By Dr. Anthony Vaver, whose fine blog on Early American Crime you may find here.
By the afternoon, officers focused their attention on Sarah Simpson, a 27 year-old widow. Neighbors believed that Simpson had been carrying a child, but she had hidden the fact well enough to cause some doubt. Now, in light of the infant found in the well, Simpson was arrested and charged with murder, but she steadfastly denied that she was the mother of the baby girl.
To prove the fact, Simpson led the constable out to a bank along the river and pointed to the ground. After a little digging, the body of her own infant was uncovered beneath four inches of dirt. Simpson maintained that the child was stillborn, but she was put in jail nonetheless, and the search for the mother of the baby in the well continued.
Simpson no doubt tried to hide her out-of-wedlock pregnancy in order to avoid the punishment and public humiliation she would have received if caught. The punishment for committing adultery or bearing a bastard child in early America varied from colony to colony, but it generally included some combination of whipping, fines, wearing an “A” on clothing, and even standing at a gallows with a rope around one’s neck for a specified period of time.
Punishments for bearing bastard children were particularly harsh, because the community would most likely have to take on the added expense of raising the parentless child until around the age of six, or until he or she could be placed in an apprenticeship. Servants who bore bastard children tended to receive harsher punishments than other women.
Simpson certainly had incentive to hide her pregnancy, but by doing so, she was taking on an even greater risk. New Hampshire had earlier passed “An Act to prevent the destroying and murdering of Bastard Children,” which read,
"if any Woman be deliver’d of any Issue of her Body, Male or Female, which if it were born alive, should by Law be a Bastard, and that she endeavour privately, either by drowning or secret burying thereof, or any other Way, either by herself or by the procuring of others so to conceal the Death thereof, that it may not come to Light, whether it were born alive or not, but be conceal’d; in every such Case the Mother so offending shall suffer Death, as in Case of Murder; except such Mother can make Proof, by one Witness at the least, the Child, whose Death was by her so intended to be conceal’d, was born Dead."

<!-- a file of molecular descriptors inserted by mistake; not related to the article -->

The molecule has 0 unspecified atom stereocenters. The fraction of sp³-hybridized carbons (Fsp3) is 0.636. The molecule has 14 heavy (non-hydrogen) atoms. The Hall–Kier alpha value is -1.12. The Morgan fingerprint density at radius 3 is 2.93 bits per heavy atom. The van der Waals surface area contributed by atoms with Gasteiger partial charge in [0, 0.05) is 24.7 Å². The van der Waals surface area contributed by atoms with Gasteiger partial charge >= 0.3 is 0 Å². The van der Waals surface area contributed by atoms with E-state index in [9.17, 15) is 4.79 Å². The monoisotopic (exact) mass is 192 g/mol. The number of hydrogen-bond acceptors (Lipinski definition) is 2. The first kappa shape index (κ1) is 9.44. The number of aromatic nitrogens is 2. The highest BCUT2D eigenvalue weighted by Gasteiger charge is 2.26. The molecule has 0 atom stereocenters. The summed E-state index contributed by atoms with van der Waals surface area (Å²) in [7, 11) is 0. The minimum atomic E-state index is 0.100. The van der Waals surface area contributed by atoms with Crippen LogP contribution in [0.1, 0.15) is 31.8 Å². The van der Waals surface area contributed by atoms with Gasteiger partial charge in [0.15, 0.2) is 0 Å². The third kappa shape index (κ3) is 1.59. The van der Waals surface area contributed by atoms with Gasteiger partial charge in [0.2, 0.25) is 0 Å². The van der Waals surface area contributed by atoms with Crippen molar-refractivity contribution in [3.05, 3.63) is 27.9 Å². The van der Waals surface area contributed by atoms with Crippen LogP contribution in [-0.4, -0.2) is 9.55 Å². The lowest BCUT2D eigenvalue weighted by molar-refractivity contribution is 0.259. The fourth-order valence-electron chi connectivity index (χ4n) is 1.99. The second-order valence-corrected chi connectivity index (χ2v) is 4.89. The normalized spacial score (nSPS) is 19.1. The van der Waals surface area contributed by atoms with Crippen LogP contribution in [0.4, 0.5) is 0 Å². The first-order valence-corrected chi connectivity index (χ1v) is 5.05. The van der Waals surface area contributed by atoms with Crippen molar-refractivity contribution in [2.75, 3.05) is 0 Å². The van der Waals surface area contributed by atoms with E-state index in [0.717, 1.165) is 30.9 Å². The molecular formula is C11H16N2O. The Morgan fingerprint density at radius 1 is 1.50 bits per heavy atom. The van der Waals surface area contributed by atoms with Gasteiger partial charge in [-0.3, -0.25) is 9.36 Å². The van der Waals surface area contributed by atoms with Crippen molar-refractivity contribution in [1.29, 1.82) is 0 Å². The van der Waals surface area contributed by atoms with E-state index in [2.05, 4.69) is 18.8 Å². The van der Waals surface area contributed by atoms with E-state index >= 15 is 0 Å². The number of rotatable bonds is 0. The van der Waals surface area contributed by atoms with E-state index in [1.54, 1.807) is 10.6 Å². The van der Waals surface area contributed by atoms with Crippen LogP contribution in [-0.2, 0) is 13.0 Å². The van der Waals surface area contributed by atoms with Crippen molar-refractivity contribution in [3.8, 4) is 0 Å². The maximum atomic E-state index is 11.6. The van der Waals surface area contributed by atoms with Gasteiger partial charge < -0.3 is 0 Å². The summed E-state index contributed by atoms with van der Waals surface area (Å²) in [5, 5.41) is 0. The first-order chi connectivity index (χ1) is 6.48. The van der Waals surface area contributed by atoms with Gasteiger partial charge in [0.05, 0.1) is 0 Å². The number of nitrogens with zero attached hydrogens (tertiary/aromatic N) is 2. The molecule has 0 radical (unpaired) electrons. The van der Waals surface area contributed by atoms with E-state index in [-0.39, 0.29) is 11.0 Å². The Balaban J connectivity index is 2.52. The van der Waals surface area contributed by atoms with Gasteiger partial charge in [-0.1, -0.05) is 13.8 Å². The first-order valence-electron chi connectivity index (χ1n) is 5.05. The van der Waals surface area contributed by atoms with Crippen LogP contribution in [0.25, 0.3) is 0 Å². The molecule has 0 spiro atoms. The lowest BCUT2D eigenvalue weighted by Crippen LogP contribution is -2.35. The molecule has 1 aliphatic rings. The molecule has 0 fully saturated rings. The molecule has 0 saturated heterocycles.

So if an unmarried woman who hid her pregnancy happened to deliver a lifeless baby and was later discovered to have done so, she would automatically be charged with murder, which is why Simpson continued to be held in prison despite claiming that her baby was stillborn.
Suspect Number Two
On Sunday, the day after Simpson was put in prison, officers believed they had finally identified the real killer of the infant in the well: Penelope Kenny, a 20 year-old woman who was born in Limerick, Ireland and was a servant to Dr. Joseph Franklin. But Kenny also denied being the mother of the baby in the well, this time on the grounds that she had never delivered a baby.
On Monday morning, Kenny summoned the justices to her cell, and she finally owned up to having delivered a live male child last Wednesday morning. After the birth, Kenny said, she placed the baby in a tub in her master’s cellar and left it there until Friday night. When she returned, the baby was dead.
Kenny took the justices to the place where she had gotten rid of the body by placing it in the river, only 60 yards away from where Sarah Simpson had buried her dead baby.
On Thursday, December 27, 1739, an unusually large crowd gathered for the execution of Sarah Simpson and Penelope Kenny, who were both found guilty of murder. One minister speculated that the crowd was so large because people wanted to witness the first execution to take place in the province of New Hampshire.
A brief notice about the execution of the two women appeared in The New England Weekly Journal. In the same article was yet another story that on the Sunday after the execution took place, another woman, Jane Law, was arrested on suspicion of killing her bastard child after it was found dead in a box covered with rye.
Not one of the reports or sermons connected with these cases mentioned any attempt to locate the fathers of these children or even made reference to their responsibility in the matter.
Mofford, Juliet Haines. “The Devil Made Me Do It!”: Crime and Punishment in Early New England. Guilford, CT: Globe Pequot Press, 2012.
New-England Weekly Journal, January 1, 1740, issue 663, p. 4. Database: America’s Historical Newspapers, Readex/Newsbank.
“Portsmouth, in New Hampshire, August 17.” Boston Post-Boy, August 20, 1739, issue 253, p. 3. Database: America’s Historical Newspapers, Readex/Newsbank.
Shurtleff, William. The Faith and Prayer of a Dying Malefactor: A Sermon Preach’d December 27, 1739 on Occasion of the Execution of Two Criminals, Namely, Sarah Simpson and Penelope Kenny. Boston: J. Draper, 1740. Database: America’s Historical Imprints, Readex/Newsbank.
About the guest author:
Anthony Vaver is the author & publisher of EarlyAmericanCrime.com, a website that explores crime, criminals, & punishments from America’s past. He has a Ph.D. from the State University of New York at Stony Brook & an M.L.S. from Rutgers University. He is currently working on a new book about early American criminals. He claims with some certainty that he has never spent a night in jail but was once falsely accused of shoplifting. His book Bound with an Iron Chain, is here.